default bar stemmed from the recognition, “as an
equitable matter, that the initial-review collateral
proceeding, if undertaken without counsel or with ineffective
counsel, may not have been sufficient to ensure that proper
consideration was given to a substantial claim.”
Martinez, 566 U.S. at 13. In other words,
Martinez requires that the ineffective assistance of
post-conviction counsel occur during the
“initial-review collateral proceeding, ” and that
“the underlying ineffective-assistance-of-trial-counsel
claim [be] a substantial one, which is to say that the
prisoner must demonstrate that the claim has some
merit.” See id. at 13-15. Importantly,
Martinez did not dispense with the “actual
prejudice” prong of the standard for overcoming
procedural default first articulated by the Supreme Court in
establish prejudice, a petitioner must demonstrate that the
constitutional error “worked to his actual and
substantial disadvantage.” Perkins v.
LeCureux, 58 F.3d 214, 219 (6th Cir. 1995) (quoting
United States v. Frady, 456 U.S. 152, 170 (1982)
(emphasis in original)). “When a petitioner fails to
establish cause to excuse a procedural default, a court does
not need to address the issue of prejudice.”
Simpson v. Jones, 238 F.3d 399, 409 (6th Cir. 2000)
the cause and prejudice standard is not a perfect safeguard
against fundamental miscarriages of justice, the Supreme
Court also has recognized a narrow exception to the cause
requirement where a constitutional violation has
“probably resulted” in the conviction of one who
is “actually innocent” of the substantive
offense. Dretke v. Haley, 541 U.S. 386, 392 (citing
Murray, 477 U.S. at 496).
these principles in mind, the Court will turn to the
examination of the claims raised in Berry's petition for
Double Jeopardy Claim
alleges that his resentencing after the post-conviction court
vacated his original death sentence violated the Double
Jeopardy Clause. (Doc. No. 1 at 8-9). The Double Jeopardy
Clause serves the function of preventing both successive
punishments and successive prosecutions. United States v.
Ursery, 518 U.S. 267, 273 (1996). The protection against
multiple punishments prohibits the government from
“punishing twice or attempting a second time to punish
criminally for the same offense.” Witte v. United
States, 515 U.S. 389, 396 (1995) (quoting Helvering
v. Mitchell, 303 U.S. 391, 399 (1938)).
contends that this claim is procedurally defaulted because
Petitioner did not raise it in the state court during the
post-conviction or resentencing proceedings. (Doc. No. 35 at
14). In order to qualify as exhausted, a claim must have been
presented to the state's highest court, Hafley v.
Sowders, 902 F.2d 480, 483 (6th Cir. 1990), and must
have been presented in a form which allows the state court a
full and fair opportunity to rule on the claim. Justices
of Boston Mun. Court v. Lydon, 466 U.S. 294, 302-303
(1984); Manning v. Alexander, 912 F.2d 878, 881 (6th
Cir. 1990). A prisoner exhausts a claim by “fairly
present[ing]” it to the appropriate trial and appellate
courts. Baldwin v. Reese, 541 U.S. 27, 29 (2004).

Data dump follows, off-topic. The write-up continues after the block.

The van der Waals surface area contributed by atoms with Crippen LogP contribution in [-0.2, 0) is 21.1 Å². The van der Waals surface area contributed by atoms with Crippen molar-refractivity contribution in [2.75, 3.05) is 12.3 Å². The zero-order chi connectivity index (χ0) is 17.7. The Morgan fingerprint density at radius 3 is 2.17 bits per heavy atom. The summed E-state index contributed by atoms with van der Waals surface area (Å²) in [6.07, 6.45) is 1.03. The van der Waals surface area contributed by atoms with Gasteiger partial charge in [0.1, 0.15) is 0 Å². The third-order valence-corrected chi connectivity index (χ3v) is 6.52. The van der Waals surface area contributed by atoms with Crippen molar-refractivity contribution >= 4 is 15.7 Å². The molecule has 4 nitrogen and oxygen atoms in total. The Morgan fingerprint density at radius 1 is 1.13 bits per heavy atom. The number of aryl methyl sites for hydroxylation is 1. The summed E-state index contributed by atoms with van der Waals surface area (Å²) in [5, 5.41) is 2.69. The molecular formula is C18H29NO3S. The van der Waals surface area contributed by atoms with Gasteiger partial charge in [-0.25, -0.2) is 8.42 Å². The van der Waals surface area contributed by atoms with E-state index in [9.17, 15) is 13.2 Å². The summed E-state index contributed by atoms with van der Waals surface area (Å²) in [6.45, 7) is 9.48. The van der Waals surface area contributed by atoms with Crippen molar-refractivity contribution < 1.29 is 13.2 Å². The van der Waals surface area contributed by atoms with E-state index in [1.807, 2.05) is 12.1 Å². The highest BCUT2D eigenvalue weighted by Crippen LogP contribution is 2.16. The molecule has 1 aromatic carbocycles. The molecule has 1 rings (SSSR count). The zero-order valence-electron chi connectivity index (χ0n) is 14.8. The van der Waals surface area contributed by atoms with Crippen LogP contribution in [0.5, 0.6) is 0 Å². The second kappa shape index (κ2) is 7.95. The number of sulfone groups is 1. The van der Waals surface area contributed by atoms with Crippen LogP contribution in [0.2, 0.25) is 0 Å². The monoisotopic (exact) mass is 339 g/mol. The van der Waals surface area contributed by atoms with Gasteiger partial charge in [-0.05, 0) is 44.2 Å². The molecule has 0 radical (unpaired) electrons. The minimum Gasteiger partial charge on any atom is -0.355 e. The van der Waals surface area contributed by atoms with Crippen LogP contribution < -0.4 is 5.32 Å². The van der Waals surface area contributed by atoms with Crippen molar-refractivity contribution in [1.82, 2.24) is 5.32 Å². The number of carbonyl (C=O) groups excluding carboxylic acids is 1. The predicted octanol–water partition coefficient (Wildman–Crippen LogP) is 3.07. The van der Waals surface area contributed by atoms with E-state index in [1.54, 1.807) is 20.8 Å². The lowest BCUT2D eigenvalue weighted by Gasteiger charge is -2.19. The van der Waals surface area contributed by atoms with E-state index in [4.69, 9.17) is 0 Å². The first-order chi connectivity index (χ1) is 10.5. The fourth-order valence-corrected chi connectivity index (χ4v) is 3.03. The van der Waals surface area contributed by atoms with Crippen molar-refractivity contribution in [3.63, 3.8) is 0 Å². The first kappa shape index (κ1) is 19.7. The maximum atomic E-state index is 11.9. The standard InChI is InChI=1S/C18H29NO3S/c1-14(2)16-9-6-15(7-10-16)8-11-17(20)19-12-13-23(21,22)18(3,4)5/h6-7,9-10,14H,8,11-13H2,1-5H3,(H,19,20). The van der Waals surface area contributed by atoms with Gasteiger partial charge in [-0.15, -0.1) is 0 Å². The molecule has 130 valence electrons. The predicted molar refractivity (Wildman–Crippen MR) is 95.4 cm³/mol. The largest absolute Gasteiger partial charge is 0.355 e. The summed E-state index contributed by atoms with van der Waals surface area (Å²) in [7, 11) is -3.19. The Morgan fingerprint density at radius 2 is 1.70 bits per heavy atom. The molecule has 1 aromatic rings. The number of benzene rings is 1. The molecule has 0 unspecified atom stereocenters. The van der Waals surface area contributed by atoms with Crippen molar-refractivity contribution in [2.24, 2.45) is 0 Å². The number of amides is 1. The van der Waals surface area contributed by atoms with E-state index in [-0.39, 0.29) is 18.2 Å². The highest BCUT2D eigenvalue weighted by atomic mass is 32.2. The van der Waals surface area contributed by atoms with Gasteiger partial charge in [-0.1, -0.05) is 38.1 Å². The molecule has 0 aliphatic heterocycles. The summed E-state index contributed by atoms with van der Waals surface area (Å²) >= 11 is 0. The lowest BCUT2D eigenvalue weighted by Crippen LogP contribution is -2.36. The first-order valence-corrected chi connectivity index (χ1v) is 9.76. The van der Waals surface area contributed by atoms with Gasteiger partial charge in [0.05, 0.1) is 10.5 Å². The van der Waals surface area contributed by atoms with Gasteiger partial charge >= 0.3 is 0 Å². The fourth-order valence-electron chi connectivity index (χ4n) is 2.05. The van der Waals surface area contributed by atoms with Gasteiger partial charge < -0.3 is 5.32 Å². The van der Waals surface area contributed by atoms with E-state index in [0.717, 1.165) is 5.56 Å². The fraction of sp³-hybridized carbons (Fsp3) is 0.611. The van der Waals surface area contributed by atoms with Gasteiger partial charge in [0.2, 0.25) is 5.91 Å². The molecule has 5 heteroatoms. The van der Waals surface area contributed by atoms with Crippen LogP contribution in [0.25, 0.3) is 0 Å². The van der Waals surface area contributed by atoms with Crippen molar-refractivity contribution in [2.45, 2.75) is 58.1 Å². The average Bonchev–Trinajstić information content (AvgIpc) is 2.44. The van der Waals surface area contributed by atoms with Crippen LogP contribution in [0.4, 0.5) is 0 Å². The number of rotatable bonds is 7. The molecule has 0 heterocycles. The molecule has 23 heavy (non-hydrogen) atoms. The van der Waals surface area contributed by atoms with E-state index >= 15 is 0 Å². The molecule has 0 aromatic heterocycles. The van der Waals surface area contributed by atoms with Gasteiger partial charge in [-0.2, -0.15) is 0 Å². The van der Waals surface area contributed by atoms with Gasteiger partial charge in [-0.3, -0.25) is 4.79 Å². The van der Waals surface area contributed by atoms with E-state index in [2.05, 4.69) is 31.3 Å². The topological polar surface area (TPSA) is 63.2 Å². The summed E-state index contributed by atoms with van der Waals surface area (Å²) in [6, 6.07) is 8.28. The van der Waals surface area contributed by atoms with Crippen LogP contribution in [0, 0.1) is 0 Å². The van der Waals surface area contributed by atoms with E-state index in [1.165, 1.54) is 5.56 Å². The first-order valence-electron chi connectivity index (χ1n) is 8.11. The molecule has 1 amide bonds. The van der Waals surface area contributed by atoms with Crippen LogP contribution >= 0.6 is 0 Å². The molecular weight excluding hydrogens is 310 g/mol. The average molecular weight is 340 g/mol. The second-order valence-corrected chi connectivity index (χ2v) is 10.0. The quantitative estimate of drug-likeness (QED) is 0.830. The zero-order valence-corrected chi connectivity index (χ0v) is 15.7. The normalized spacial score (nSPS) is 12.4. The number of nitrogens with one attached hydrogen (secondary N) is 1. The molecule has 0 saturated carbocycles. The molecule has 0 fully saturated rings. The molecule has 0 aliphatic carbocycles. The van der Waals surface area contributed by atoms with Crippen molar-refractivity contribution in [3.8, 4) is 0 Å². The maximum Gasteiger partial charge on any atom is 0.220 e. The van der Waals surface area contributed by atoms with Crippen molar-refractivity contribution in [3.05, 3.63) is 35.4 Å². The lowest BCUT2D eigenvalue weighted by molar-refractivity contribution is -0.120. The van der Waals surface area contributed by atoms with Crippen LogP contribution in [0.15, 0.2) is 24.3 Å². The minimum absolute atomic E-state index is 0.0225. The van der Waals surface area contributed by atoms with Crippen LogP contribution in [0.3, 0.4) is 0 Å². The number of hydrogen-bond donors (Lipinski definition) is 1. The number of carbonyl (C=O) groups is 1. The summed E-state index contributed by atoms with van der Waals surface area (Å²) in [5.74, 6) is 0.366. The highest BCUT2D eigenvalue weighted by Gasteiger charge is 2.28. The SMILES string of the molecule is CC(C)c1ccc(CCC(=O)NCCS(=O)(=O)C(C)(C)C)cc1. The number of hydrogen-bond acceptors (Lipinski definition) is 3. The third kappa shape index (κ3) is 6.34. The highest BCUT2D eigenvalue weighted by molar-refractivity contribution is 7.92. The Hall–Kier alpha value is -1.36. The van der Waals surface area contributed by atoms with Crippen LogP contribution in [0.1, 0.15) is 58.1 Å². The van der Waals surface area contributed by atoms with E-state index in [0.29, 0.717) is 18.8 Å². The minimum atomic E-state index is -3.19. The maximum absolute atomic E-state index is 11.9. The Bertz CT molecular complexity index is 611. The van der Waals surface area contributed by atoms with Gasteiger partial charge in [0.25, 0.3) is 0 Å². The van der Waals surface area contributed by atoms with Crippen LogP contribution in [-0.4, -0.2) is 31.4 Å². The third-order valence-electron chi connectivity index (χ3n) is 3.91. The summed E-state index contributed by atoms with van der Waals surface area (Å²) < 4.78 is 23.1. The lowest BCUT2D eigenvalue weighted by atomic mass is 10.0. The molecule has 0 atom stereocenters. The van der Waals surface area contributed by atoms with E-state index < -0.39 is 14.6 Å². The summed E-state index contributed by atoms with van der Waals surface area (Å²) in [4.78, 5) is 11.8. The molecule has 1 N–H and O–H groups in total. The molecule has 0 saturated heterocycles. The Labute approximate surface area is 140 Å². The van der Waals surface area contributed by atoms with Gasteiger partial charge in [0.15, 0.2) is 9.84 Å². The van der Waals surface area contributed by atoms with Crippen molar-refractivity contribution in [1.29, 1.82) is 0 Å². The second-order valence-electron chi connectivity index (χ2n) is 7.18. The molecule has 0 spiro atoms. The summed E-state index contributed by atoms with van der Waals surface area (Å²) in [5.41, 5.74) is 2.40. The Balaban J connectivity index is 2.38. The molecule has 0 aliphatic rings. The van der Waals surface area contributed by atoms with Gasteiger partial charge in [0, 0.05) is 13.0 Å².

“A petitioner can take four actions in his brief which
are significant to the determination as to whether a claim
has been fairly presented: (1) reliance upon federal cases
employing constitutional analysis; (2) reliance upon state
cases employing federal constitutional analysis; (3) phrasing
the claim in terms of constitutional law or in terms
sufficiently particular to allege a denial of a specific
constitutional right; or (4) alleging facts well within the
mainstream of constitutional law.” Newton v.
Million, 349 F.3d 873, 877 (6th Cir. 2003) (internal
quotation marks omitted), abrogated on other grounds by
English v. Berghuis, 529 Fed. App'x 734 (6th Cir.
2013). “General allegations of the denial of rights to
a ‘fair trial' and ‘due process' do not
‘fairly present' claims that specific
constitutional rights were violated.” McMeans v.
Brigano, 228 F.3d 674, 681 (6th Cir. 2000) (citation
did not raise a Double Jeopardy claim at trial, on direct
appeal, in his petition for post-conviction relief, or on
appeal of the denial of his petition for post-conviction
relief. Thus, he has never presented the claim to any state
court, and the time for raising the claim in the state courts
has passed. See Tenn. Code Ann. § 40-30-106(g);
Tenn. Code Ann. §§ 40-30-102(a), (c) (setting
one-year limitations period for post-conviction relief).
Petitioner is now barred by the post-conviction statute of
limitations and restrictions on successive state petitions
from raising the claim at this time.
Petitioner has never fully and fairly presented a Double
Jeopardy claim to the state courts, and a state procedural
rule prohibits the state court from extending further
consideration to the claim, the claim is deemed exhausted
(since there is no “available” state remedy) but
procedurally defaulted from federal habeas review. See
Coleman, 501 U.S. at 752-53. Contrary to
Respondent's assertion (Doc. No. 35 at 14), Petitioner
acknowledges his default of this claim and states that he
“did not raise this issue due to ineffective assistance
of counsel and the local Trail [sic] Court would not let me,
the accused to present my legal interest because I was
represented by counsel that felt the Double Jeopardy issue
had no merit.” (Doc. No. 1 at 9). The Court understands
Petitioner's argument to be that trial counsel should
have raised the Double Jeopardy ...